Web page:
Yield data collection hardware is common in most combines on today’s farms. Growers and agronomists have started to use this combine collected data to develop management zones and soil sample accordingly. This reduces the cost of labor and number of samples requiring analysis, while trying to place fertilizer in the correct spots within a field. Does this make grid sampling an out dated way to collect soil sample information?
Grid sampling is still an essential part of achieving maximum yields. Multiple soil samples are collected and analyzed at a soil lab, and each sample is logged at a specific geo-referenced location. Ag data management software is needed to interpolate the soil test values and develop variable rate application recommendations. Variable rate application equipment is used to place fertilizers where they have the best opportunity to maximize yields and limit excess fertilization where soil test values are high or return on investment is extremely low.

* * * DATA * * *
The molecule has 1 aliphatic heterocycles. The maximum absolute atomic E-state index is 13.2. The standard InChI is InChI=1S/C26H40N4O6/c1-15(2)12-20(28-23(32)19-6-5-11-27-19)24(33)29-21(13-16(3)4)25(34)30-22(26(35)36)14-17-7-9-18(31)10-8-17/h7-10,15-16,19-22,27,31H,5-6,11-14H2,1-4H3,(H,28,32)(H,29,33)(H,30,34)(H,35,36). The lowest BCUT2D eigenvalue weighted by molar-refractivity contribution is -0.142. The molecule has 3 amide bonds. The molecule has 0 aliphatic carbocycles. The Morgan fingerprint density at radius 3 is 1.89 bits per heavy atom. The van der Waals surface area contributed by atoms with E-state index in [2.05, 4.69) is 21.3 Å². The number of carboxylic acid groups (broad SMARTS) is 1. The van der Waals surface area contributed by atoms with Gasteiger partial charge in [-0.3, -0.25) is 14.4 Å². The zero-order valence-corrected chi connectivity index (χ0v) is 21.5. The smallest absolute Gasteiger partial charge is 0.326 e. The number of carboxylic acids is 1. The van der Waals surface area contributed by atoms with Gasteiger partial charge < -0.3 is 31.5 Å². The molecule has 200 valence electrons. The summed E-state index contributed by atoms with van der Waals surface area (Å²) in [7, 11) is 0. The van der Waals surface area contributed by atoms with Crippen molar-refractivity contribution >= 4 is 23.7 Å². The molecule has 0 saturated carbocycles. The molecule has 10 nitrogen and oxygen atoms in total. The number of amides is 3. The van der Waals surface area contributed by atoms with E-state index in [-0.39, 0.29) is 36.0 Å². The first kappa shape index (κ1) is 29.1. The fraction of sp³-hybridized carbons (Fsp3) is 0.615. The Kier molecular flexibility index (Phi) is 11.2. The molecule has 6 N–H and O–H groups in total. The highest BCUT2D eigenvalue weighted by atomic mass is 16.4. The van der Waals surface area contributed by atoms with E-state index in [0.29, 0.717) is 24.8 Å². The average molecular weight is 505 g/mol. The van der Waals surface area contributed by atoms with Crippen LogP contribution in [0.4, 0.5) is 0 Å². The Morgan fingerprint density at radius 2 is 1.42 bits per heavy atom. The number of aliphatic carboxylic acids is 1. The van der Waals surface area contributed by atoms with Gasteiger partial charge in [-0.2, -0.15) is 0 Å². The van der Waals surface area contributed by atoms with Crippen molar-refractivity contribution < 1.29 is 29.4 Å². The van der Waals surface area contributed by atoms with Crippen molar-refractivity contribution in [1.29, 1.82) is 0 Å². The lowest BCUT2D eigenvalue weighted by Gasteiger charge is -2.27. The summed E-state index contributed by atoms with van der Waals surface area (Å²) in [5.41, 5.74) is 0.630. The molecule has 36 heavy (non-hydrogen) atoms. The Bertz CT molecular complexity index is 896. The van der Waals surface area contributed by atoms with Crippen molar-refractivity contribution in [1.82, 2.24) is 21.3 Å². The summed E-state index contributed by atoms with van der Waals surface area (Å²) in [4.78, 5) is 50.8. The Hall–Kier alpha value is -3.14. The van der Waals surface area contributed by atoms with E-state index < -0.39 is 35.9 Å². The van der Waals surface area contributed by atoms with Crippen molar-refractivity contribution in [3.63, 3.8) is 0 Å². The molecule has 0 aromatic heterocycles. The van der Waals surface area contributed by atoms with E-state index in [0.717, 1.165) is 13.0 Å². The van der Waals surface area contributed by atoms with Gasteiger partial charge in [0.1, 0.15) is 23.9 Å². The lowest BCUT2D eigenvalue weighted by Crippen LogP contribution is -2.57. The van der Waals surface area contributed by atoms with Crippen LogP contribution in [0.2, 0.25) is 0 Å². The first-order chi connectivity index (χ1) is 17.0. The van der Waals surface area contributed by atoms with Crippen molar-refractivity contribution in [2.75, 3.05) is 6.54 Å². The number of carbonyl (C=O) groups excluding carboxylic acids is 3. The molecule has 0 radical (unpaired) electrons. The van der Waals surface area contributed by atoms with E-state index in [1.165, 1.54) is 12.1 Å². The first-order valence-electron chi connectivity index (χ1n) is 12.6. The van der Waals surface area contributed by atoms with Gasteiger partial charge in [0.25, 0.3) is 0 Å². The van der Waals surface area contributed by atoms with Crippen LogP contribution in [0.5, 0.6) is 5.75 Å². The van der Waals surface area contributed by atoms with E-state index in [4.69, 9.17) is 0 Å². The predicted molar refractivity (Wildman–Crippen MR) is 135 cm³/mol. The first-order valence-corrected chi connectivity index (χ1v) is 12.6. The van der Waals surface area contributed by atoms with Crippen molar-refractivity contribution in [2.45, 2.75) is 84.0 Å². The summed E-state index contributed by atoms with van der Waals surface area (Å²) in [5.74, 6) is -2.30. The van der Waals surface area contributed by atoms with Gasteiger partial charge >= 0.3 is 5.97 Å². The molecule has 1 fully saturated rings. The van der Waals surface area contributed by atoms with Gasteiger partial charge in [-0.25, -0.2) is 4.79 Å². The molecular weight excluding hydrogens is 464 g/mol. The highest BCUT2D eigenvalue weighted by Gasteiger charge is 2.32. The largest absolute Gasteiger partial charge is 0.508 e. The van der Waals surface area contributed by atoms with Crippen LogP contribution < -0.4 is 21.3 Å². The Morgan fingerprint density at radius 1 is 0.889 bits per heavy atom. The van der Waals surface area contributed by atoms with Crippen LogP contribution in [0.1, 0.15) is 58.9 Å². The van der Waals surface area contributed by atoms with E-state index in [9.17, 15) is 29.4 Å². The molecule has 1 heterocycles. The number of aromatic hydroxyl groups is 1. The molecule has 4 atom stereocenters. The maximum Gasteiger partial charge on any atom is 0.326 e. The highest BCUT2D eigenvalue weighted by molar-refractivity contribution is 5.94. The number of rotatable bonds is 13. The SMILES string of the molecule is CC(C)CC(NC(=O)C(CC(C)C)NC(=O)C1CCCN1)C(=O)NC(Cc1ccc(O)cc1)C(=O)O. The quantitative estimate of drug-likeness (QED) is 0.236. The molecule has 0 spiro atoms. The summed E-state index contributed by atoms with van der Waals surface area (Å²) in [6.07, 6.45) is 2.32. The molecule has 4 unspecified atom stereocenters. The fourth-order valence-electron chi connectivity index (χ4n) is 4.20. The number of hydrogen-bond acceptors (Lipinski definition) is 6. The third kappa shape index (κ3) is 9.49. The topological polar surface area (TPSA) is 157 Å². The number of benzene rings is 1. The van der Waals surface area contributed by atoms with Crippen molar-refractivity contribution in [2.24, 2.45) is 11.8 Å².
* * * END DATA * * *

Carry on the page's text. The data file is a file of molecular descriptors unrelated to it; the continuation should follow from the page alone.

With a complete analysis of the soil samples, we will gain perspective on the available plant nutrients stock pile along with information about soil structure, water holding capacity, pH, and etcetera. The samples will allow us to predict if the soil will supply the growing plant enough nutrients to meet yield requirements, and develop a solid plan to apply additional fertilizers if needed. Since most nutrients tested in a traditional grid sample are mostly non-mobile and soil structure changes slowly over time, a grid sample is really a multiple year plan. Fields should be re-sampled with a grid every 4-6 years. Zone samples can be an effective tool to use to make season to season adjustments to your fertility plan, but this type of sampling is not accurate enough to develop long term plans.
Yield data can be skewed by problems with soil fertility, soil structure, soil pH, along with differences in management practices. Accurate management zone creation should include a previous grid sample. Grid samples should be taken in 2.5 acre increments or smaller. Anything larger increases the chances of undetected problems between sample points.